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First off today, Eriq Gardner at The Hollywood Reporter Esquire reports that the Ninth Circuit Court of Appeals has denied Universal Music’s appeal in its case against Veoh, saying that the video sharing site most certainly was protected by Digital Millennium Copyright Act safe harbor protections.
Universal sued Veoh alleging that the site encouraged and promoted infringement of its content. However, Veoh claimed that it was a mere host of the content and, since it removed materials upon notification, was protected from liability by the DMCA. The lower court agreed and so did the appeals court in December. That latter decision was reaffirmed in this latest ruling.
Universal tried to claim Veoh’s functionality of reencoding videos didn’t fall under the DMCA, that Veoh ignored notifications of infringing material and that Veoh didn’t qualify since it received financial benefit from the infringement. However, the court ruled against Universal on all areas, saying that the technology was protected, that Veoh did not ignore any proper infringement notifications and that Veoh lacked the ability to control the infringement.
Next up today, Timothy Lee at Ars Technica reports that Judge Otis Wright, the judge overseeing the Prenda Law case, has set a new hearing date for March 29 and has ordered all relevant Prenda Law members to attend or face sanctions.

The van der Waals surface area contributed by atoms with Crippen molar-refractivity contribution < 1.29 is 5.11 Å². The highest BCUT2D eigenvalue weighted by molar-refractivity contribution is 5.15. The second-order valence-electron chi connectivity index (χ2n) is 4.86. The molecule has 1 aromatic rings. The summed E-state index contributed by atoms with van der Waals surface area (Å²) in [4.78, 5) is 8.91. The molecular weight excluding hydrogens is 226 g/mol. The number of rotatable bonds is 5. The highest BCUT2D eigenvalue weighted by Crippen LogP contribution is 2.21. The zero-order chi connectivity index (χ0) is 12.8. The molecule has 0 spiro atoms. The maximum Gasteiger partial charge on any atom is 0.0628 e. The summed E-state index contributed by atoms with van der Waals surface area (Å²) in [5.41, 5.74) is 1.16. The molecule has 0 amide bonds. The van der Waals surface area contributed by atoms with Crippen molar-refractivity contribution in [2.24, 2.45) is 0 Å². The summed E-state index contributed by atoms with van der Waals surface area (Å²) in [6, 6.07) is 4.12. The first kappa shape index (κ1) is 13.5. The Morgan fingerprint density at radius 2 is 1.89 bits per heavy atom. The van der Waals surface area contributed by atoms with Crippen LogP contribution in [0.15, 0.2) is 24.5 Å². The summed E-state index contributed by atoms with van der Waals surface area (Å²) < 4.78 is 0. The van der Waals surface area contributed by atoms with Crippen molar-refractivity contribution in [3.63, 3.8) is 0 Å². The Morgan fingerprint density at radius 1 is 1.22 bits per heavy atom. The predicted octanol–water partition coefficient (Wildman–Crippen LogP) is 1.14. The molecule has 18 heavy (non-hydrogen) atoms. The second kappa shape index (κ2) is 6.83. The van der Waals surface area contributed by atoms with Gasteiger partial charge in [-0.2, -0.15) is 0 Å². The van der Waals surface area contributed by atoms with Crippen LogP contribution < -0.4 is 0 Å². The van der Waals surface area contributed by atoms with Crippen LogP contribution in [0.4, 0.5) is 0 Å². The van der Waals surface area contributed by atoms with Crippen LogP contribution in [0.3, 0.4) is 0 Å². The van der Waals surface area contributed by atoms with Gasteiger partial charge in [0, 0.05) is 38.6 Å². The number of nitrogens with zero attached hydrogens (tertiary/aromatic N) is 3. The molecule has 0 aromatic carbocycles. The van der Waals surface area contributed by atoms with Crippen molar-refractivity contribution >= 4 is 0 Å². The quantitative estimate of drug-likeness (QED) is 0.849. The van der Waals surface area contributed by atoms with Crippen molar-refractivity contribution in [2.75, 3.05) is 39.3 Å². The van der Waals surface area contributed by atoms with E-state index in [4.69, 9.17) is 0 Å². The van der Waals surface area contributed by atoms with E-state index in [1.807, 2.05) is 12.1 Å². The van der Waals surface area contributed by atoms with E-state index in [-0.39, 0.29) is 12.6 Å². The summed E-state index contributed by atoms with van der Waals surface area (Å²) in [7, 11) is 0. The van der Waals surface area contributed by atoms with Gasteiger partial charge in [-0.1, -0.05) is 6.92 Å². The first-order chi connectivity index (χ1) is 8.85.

Prenda is a firm famous for engaging in Bittorrent “Troll” litigation where they sue a large number of defendants for allegedly downloading pirated pornograophy and then seek quick settlements. When one of the defendants fought back, it was revealed there were irregularities in Prenda’s case, including allegations that the plaintiffs were shell companies created by the lawyers themselves. This was furthered when a man named Alan Cooper came forward and said his identity was used without his permission to be CEO of one of those companies.
This lead to a hearing regarding possible sanctions earlier this week but Prenda’s members failed to show up, prompting Judge Wright to issue the new order.
Finally today, The Wrap writes that playwright Robert Cabell has filed a lawsuit against Zorro Productions Inc (ZPI) over the latter’s alleged claiming of nonexistent rights over the iconic masked character.
According to Cabell, many of the core Zorro works, including a 1919 book and a 1920 movie, have long lapsed into the public domain. but ZPI continues to claim copyright over the character and has used that claim to help secure trademarks over the name.
Cabell is the author behind a 1996 theatrical production named “Z – The Musical of Zorro” and claims that CPI has launched a “campaign of intimidation and coercion” to limit his ability to use the character. Cabell is seeking unspecifiedorgue damages in addition to an injunction preventing further claims from ZPI.
That’s it for the three count today. We will be back tomorrow with three more copyright links. If you have a link that you want to suggest a link for the column or have any proposals to make it better. Feel free to leave a comment or send me an email. I hope to hear from you.
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